Schools and service agencies that only know autism myths deny families and children needed services. During this time of year, I attend so many Individualized Education Placement meetings, and also eligibility for services meetings! And I see these same issues again and again! Too many professionals are unaware of what autism is and how it presents differently in every child.
As the saying goes: “If you know one child with autism, you know one child with autism.” Professionals need to remember that.
So you can have a daughter with an autism diagnosis; you can have a verbal child with an autism diagnosis; you can have a highly gifted, intellectual child who loves learning who has an autism diagnosis. Being female, verbal, smart, making eye contact, having friends, being extroverted and social – all of these things do not preclude an autism diagnosis.
The criteria for autism are simple: an impairment in social communication and interaction; repetitive behaviors; symptoms appear before age 3 – but may not be problematic until older; and no other diagnosis accounts for these symptoms. Simple! So why can’t more professionals get this????
Social/communicative impairments can include a child who is using vocabulary four and five years beyond their age level – these kids have very marked impairments in school and making friends! And many highly verbal children on the autism spectrum can explain their interest in steam engines for hours, but not tell you they are nigh fainting with hunger. Again, this is an impairment, and in early intervention, it is still a delay that qualifies for services. Social/communicative impairments can include very social children with many friends, yet these children become incapacitated when required to change activities or to do a new activity. Often these children also have a limited ability to identify feelings and needs, and so collapse instead. And I am also seeing happy, content, nonverbal children being denied autism diagnoses, because the clinician says happy children can’t be on the autism spectrum. But extreme delays in communication are one hallmark of autism.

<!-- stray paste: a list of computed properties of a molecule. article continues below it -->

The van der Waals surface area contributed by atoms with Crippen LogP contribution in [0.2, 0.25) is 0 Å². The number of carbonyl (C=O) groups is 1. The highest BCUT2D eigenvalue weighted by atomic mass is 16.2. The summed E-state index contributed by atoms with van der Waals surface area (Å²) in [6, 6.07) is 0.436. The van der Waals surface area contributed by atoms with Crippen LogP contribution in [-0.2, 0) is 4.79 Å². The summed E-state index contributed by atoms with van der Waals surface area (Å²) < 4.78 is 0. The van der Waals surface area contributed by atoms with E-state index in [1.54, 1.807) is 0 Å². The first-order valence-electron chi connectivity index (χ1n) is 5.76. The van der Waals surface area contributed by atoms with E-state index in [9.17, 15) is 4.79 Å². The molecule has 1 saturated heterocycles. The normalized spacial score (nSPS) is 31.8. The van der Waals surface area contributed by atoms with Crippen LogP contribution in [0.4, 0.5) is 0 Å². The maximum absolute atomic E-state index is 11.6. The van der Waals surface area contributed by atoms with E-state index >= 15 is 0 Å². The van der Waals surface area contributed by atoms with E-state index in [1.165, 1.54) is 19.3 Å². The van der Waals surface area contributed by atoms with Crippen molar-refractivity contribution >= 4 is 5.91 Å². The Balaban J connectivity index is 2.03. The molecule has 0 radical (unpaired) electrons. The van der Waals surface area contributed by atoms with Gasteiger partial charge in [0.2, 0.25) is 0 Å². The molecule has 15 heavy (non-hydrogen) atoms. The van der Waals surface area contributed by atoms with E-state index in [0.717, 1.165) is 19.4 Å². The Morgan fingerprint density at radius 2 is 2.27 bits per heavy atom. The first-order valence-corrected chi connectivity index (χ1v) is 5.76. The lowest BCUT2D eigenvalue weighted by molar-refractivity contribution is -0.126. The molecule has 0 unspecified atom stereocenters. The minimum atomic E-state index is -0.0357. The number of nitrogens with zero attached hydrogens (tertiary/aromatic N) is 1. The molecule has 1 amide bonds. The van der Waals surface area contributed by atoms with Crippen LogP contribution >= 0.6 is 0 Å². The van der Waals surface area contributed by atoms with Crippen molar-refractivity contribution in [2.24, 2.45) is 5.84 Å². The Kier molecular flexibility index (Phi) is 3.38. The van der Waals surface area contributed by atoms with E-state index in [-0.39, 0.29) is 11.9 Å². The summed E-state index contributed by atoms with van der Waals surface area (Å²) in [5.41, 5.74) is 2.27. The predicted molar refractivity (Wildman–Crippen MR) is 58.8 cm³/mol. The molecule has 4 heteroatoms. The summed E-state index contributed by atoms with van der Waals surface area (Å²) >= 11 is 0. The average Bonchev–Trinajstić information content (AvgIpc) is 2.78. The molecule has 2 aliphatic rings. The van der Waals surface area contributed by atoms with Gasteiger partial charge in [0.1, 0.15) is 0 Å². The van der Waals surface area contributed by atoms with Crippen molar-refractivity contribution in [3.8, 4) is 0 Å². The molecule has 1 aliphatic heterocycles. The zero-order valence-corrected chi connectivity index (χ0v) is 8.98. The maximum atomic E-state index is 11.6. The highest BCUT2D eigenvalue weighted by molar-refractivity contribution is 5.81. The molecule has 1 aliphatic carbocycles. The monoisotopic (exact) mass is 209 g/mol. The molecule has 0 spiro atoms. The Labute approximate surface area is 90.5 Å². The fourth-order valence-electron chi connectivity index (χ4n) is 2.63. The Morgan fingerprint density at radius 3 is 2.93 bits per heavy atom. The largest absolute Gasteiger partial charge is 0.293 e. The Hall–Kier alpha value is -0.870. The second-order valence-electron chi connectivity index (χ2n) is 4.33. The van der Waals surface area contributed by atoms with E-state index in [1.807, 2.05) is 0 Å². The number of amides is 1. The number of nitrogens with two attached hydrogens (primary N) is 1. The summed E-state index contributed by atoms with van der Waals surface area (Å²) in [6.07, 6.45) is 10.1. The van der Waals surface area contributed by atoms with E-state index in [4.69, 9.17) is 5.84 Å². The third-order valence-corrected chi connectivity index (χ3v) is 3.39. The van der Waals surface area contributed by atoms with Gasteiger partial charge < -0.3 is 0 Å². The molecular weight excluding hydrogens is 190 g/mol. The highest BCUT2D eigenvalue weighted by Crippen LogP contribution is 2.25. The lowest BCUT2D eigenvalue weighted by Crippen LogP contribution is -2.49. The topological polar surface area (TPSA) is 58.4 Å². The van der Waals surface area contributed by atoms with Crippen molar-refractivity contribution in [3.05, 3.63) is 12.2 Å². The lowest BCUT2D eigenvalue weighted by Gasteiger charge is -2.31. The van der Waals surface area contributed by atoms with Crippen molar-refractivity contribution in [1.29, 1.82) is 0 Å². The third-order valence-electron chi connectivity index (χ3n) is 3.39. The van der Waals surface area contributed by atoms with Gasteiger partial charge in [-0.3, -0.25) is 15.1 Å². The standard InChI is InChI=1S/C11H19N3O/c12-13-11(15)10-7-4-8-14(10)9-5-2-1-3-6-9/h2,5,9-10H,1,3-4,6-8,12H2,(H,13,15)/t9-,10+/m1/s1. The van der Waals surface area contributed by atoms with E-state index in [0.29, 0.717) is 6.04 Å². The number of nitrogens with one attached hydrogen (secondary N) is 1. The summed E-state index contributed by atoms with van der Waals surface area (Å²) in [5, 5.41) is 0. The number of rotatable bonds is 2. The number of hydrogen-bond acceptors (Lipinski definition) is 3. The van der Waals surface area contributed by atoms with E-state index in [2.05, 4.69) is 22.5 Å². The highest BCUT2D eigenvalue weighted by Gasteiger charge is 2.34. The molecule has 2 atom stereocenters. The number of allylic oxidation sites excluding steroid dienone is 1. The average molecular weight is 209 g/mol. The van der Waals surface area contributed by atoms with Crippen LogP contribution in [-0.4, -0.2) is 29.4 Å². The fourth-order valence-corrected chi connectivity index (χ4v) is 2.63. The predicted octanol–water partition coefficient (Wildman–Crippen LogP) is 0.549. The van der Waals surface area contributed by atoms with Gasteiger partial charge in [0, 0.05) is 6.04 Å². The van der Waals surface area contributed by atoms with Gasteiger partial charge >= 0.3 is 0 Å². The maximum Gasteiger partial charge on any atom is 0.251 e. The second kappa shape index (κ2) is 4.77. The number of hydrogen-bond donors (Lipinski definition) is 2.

Repetitive behaviors are not just the stereotyped kid rocking in a corner. The child who only recites Dr. Who television show dialogue is engaging in repetitive behavior. The child who refuses to do anything but play video games is engaging in repetitive behavior. The child who is toe-walking is engaging in repetitive behavior. Children who struggle with transitions are engaging in repetitive behavior. The child who picks lint off the carpet all day is engaging in repetitive behavior. All of those behaviors qualify as one part of an autism diagnosis.
So parents often have to educate professionals while seeking services. Yes, this is annoying. But the more you learn about autism diagnoses, the more you can advocate for your child. Learn about the many ways impairments impact children on the spectrum, and you can then more effectively get the services you need. Yup hard work. But it is worth it for your child!
WHOLE Families can help! We regularly meet with early intervention and school services to ensure that children who need autism services are getting them! We also do multiple professional workshops each year to teach others how to correctly identify and meet the needs of families impacted by autism. Need help? Call us! Know an agency or school that could use some training? Call us again. Our job is to help all families dealing with autism get needed services and family support. Let us know, and we will gladly help with your child’s needs.